5 insights from last year’s Kaleidoscope
Before the workplace wellbeing community unites on 4-5 October to ‘shape tomorrow, together’, here’s your chance to learn last year’s key lessons.
Kaleidoscope is Unmind’s annual get-together. This year, we’re meeting IRL (on 4 October, at Fora Soho in London) and online (beamed to the Americas and APAC, on 5 October), to learn, connect and drive forward the workplace wellbeing agenda.
We’ll be joined by illustrious leaders from Ocado, John Lewis Partnership and Culture Amp, plus the ex VP of Twitter in Europe, Bruce Daisley, who is so well-versed on the joy of work, he wrote a bestselling book on the topic called – you’ll kick yourselves – The Joy of Work.
Hopefully we’ll see you too, whether in-person or in cyberspace.
Before we reunite, let’s rewind to 2021’s global Kaleidoscope gathering, geared around driving cultural change in workplace wellbeing. And, to kickstart your interest, here are five main highlights.
1. Employees (and companies) can only flourish with the right culture
Just as A+ soil helps seeds flourish, companies that nurture their cultures will create an environment their people to thrive.
Listening, caring and wellbeing are the ingredients that produce the conditions for employee happiness and productivity. But you can’t simply flick a switch – HR and People leaders must first build meaningful relationships, and forge strategic partnerships to get there.
2. Wellbeing champions make for winning mental health strategies
From the ground up, wellbeing champions are the drivers, influencers and agents of cultural change around mental health within organisations. They can lobby, promote and advocate better mental health and wellbeing practices that will permeate the entire organisation; acting at once as a support network for employees and a catalyst for better performance. A crack team of dedicated and passionate wellbeing champions is becoming a must-have for any proactive mental health strategy.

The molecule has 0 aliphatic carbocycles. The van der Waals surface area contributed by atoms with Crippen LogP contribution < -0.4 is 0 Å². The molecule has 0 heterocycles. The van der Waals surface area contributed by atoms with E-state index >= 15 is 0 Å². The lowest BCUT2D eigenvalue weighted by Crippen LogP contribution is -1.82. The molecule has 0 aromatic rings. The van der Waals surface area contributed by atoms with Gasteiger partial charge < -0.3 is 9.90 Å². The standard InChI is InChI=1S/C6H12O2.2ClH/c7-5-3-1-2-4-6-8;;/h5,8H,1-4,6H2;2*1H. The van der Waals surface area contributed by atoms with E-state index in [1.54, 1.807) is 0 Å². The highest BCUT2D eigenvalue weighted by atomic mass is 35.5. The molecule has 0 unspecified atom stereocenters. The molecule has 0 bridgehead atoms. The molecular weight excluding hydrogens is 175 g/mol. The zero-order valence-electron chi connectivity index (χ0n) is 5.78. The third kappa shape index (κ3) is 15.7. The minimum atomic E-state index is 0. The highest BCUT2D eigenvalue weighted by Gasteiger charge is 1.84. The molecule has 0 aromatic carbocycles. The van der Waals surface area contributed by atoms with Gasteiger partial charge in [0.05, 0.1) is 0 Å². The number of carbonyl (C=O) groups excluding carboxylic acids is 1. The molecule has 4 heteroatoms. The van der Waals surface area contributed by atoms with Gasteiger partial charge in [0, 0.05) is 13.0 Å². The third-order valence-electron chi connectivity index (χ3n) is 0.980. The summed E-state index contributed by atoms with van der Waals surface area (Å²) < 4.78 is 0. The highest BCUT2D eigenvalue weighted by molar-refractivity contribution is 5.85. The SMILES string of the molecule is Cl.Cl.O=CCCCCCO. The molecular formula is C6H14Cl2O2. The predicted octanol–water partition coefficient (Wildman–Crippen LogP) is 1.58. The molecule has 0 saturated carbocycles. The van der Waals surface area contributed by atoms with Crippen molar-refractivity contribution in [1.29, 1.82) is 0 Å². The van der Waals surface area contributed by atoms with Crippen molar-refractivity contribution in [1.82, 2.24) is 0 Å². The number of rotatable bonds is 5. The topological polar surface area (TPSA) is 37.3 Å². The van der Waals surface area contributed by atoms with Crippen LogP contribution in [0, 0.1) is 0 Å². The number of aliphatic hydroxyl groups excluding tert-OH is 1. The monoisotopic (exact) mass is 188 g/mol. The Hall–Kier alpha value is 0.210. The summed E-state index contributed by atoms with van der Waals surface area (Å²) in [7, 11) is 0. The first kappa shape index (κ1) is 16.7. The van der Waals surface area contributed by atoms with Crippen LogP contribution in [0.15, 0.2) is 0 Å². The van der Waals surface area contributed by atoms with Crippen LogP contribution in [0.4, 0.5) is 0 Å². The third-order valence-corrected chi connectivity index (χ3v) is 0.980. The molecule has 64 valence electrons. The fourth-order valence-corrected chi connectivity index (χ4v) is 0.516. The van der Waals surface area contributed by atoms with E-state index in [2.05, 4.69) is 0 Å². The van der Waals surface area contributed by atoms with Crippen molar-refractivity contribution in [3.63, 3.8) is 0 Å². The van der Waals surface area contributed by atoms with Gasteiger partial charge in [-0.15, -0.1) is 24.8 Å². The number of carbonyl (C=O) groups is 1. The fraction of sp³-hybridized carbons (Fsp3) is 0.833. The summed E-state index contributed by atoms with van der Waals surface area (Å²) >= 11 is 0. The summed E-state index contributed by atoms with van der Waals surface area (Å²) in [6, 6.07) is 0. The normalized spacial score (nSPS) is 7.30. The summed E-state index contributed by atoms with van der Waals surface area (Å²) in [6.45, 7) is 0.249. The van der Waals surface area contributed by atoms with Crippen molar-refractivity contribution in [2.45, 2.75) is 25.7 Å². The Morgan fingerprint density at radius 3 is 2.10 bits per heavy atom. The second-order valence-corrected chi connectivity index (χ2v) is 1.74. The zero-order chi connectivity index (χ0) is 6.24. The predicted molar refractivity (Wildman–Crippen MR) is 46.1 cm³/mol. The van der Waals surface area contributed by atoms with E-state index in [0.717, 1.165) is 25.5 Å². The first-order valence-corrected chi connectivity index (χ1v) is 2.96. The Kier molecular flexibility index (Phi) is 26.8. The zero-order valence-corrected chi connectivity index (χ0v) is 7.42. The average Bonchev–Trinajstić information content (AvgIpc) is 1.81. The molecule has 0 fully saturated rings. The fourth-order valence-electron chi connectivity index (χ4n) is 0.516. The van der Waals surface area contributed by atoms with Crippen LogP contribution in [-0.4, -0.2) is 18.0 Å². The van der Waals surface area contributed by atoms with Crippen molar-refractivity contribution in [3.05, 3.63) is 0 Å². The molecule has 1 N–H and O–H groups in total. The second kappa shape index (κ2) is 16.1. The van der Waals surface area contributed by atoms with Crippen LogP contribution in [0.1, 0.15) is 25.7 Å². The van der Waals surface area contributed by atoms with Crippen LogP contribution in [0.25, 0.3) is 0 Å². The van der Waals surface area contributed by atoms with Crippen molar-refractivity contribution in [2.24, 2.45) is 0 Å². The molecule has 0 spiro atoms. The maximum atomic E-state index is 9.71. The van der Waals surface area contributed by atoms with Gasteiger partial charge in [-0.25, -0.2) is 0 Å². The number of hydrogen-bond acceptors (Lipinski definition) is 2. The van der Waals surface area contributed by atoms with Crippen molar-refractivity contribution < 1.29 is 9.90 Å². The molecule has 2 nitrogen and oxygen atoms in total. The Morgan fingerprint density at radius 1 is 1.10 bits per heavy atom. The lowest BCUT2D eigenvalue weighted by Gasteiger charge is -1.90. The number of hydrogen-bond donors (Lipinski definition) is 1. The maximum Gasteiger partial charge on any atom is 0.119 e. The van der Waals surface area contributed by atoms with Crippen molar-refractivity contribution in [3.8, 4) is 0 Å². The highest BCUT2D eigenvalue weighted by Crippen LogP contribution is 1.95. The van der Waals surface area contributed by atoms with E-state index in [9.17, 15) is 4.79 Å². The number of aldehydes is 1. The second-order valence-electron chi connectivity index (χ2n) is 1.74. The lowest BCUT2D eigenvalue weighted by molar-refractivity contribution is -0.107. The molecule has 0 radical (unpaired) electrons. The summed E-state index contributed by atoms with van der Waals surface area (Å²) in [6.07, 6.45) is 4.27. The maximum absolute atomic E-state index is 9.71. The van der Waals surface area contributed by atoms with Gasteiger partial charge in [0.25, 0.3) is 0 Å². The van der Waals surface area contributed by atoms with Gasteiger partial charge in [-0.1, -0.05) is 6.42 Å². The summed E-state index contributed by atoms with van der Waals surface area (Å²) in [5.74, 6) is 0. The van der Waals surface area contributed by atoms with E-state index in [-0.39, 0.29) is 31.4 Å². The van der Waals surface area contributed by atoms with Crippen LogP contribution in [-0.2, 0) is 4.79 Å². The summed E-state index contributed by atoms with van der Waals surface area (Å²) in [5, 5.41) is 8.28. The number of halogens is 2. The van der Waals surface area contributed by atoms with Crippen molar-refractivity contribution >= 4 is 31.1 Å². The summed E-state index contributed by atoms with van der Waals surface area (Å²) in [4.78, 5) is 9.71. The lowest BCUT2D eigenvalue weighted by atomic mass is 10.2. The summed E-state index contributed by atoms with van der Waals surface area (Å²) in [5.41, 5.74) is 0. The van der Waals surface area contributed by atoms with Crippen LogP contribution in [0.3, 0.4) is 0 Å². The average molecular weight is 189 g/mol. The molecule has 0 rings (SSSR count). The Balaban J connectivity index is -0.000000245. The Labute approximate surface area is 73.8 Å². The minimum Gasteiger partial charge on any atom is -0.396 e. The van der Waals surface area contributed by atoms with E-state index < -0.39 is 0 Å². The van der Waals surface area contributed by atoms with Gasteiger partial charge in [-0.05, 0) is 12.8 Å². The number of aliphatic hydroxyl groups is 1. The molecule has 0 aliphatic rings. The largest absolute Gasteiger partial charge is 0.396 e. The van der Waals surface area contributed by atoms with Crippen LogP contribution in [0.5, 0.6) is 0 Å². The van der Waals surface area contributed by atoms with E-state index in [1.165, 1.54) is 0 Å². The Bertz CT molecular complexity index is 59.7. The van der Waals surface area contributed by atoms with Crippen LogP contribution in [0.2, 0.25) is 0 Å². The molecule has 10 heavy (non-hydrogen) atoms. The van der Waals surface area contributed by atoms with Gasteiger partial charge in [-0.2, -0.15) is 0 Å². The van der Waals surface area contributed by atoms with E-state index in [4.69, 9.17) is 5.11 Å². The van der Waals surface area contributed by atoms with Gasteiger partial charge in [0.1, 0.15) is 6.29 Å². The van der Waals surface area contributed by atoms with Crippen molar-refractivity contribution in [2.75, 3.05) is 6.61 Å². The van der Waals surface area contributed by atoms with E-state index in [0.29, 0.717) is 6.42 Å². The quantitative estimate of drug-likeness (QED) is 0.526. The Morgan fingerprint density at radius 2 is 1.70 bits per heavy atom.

2. Without good leadership, you can't drive change
Good leadership starts with self-awareness, openness and transparency. Only then can managers inspire trust and loyalty from their teams.
If you're serious about supporting employee mental health (and driving company-wide cultural change), you have to ensure these values exist across the entire employee experience. Done right, this clears a path for a psychologically safe workplace.
3. Mental health doesn’t belong to HR, People, and Reward functions alone
Small teams can’t simultaneously manage and support the mental health of hundreds of staff. It’s neither sensible or sustainable.
Managers – and entire companies, for that matter – need to understand how to better look after their own mental health, while supporting others. To raise awareness, education and insight at scale, we need whole company mental health training to become the norm.
4. How we feel (and act) is a product of our environment
According to sports coach Owen Eastwood, around 70% of human behaviour is determined by our environment.
Remember that fertile soil metaphor from earlier? Well, in remote and hybrid workplaces, your culture – your soil – needs to so rich that it pours out of employees’ laptops, and fills their living rooms.
Ask yourself: what can your organisation do to make the employee experience – at HQ and at home – even better?
5. To do all this, we need the right data
HR and wellbeing leaders get the human and economic need to nurture employee mental health. But to win the confidence and secure the buy-in of the wider company, data matters.
Of course, data without insight is often pointless. A key part of making a real difference – a lasting one – in employee mental health is pairing metrics with meaning. Once you do that, you can shape a wellbeing strategy around what your people truly need.
Secure your spot
To find out more about Kaleidoscope 2022 – and book your place at the event on 4-5 October – click here.